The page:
The Soap Co: caring about people and the planet
Based in East London, with a traditional workshop in the Lake District, The Soap Co. is a beauty brand with a difference. Eighty percent of its workforce are blind, disabled or otherwise disadvantaged. The company is committed to changing lives by giving employees the opportunity to develop new skills and gain confidence in the workplace. Another key part of the brand’s ethos is sustainability. Hoping to be plastic-free within three years, some of the containers are locally sourced and made from recycled milk bottles, soap wrappers are compostable, boxes made from recycled paper and the glue used is non-toxic and biodegradable. Each bar of soap is hand-stamped with the name of its maker – the company are proud of the people who make their products – and the simple, stylish packaging has won several design awards. I’ve sniffed a couple of the oils and body washes and fragrances like black poppy & wild fig, geranium & rhubarb, wild nettle & sage, are lovely.
The Soap Co. only uses natural botanicals and pure essentials oils and all items are paraben and cruelty-free. The bee-friendly collection contains natural borage and calendula botanicals, which have longer flowering seasons than other plants and gives bees a regular source of nectar. Every bottle sold helps 10 – 20 bees. Hooray!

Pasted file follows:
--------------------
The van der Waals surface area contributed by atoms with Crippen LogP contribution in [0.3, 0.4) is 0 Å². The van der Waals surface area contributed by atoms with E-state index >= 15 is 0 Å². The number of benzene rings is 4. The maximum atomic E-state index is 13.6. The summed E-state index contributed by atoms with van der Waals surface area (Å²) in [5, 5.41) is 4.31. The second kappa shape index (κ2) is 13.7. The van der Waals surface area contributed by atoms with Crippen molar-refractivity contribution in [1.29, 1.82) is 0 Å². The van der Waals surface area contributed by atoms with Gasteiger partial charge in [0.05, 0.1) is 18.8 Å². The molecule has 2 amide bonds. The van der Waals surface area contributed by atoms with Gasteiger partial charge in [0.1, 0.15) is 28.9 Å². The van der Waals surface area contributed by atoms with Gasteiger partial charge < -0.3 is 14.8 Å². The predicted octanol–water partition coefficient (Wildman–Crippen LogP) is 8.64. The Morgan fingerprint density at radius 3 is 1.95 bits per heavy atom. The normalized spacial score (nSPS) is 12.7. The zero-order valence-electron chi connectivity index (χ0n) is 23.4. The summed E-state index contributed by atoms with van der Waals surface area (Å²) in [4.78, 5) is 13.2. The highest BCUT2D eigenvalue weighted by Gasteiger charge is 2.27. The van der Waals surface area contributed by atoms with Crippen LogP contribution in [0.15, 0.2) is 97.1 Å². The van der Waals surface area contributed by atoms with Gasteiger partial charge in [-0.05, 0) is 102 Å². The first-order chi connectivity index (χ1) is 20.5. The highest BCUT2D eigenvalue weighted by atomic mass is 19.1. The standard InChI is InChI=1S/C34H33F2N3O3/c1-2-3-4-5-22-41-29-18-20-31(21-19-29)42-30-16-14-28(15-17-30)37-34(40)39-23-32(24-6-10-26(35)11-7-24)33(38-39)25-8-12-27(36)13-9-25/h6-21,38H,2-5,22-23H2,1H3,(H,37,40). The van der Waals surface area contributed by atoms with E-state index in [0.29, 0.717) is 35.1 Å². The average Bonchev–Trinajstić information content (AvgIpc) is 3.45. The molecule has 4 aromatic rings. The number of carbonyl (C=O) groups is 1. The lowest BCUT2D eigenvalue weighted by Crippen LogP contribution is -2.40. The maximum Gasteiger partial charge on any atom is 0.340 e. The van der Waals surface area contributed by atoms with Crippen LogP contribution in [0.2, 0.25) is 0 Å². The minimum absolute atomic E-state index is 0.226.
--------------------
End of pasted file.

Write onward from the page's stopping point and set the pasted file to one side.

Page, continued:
This is a company that cares about people and the planet.
Hailing from a background in the corporate charity sector, founder Camilla Marcus-Dew wanted to compete with the luxury beauty sector without compromising social, environmental and business ethics. ‘I wanted to change the status quo for business, and, at the same time, change the way people perceive giving. It’s not about asking for donations, but more about making great products that people want to buy to create more jobs for people who really need them.’
Meet the people behind The Soap Co. in this moving video:
All of the profits go back into the organisation to create more jobs, and the The Soap Co. measures its success on the number of employment days generated. One bottle of hand wash sold creates one hour of employment, with a bath or body oil creating two hours. Product sales create over 10,000 days of employment and over 60 new jobs per year.
Keeping clean never felt so good.
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